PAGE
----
You’re equating critiques for “hate”. And Brady and the entire Pats team deserve plenty of criticism for what was an obvious lack of heart in the game. But the coaching deserves some as well. As for Welker, he’s dropped too many crucial passes in big games in the past 2 seasons to still be considered reliable in the playoffs.
    The Pats looked like a team that expected to win. Not like a team that was determined to win.

    • Joe Soriano

      Kevin, I agree with you here, and I should have defined “hate” better. I guess I got carried away there. In the second half, you could visibly tell that the Patriots were deflated, dejected, and simply out of it. Certain players (like Mayo, Brady, and Welker) showed plenty of heart, but there were others (not going to name names) who didn’t show up as much. I’m not going to fully blame a lack of effort, but you could tell the Ravens were the better team and put forth the better effort.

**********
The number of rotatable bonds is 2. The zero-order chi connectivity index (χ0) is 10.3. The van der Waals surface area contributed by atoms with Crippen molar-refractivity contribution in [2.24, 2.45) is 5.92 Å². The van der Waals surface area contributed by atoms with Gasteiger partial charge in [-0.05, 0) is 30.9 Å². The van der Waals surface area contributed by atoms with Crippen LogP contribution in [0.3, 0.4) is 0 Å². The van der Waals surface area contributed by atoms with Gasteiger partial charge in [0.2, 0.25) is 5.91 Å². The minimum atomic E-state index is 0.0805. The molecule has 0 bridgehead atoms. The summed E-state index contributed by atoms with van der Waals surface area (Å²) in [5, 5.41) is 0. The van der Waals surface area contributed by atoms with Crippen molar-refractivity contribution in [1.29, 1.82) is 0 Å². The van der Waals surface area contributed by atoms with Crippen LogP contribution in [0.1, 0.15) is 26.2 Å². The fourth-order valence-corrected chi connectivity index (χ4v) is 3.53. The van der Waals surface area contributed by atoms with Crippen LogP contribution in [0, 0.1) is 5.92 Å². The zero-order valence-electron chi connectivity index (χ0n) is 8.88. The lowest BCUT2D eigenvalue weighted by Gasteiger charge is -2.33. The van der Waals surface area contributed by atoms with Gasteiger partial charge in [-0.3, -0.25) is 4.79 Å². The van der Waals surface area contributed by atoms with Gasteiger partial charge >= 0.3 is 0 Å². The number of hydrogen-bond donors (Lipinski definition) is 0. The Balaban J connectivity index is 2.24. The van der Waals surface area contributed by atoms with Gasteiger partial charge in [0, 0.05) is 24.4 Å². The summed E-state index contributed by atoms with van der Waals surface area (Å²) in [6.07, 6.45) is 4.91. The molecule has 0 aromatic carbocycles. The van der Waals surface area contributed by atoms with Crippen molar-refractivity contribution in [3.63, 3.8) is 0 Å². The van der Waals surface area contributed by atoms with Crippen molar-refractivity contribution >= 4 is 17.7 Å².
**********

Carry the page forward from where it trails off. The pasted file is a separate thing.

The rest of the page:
Hands and reliability are words that have become synonymous, but I look at reliability differently. Welker is almost always open, and the good he brings to this team outweighs the drops. I wish he didn’t screw up on those plays and that 3rd down drop really got to me, but Welker was probably best player on offense for the Pats in this game.

      Bill Belichick would like to try to forget the mistakes he made in that game, no doubt about that. It was a rare off game for the Pats (well, more like a rare off second-half that was WAY off), and you just can’t have that in crunch time.

  • Stephen McKitrick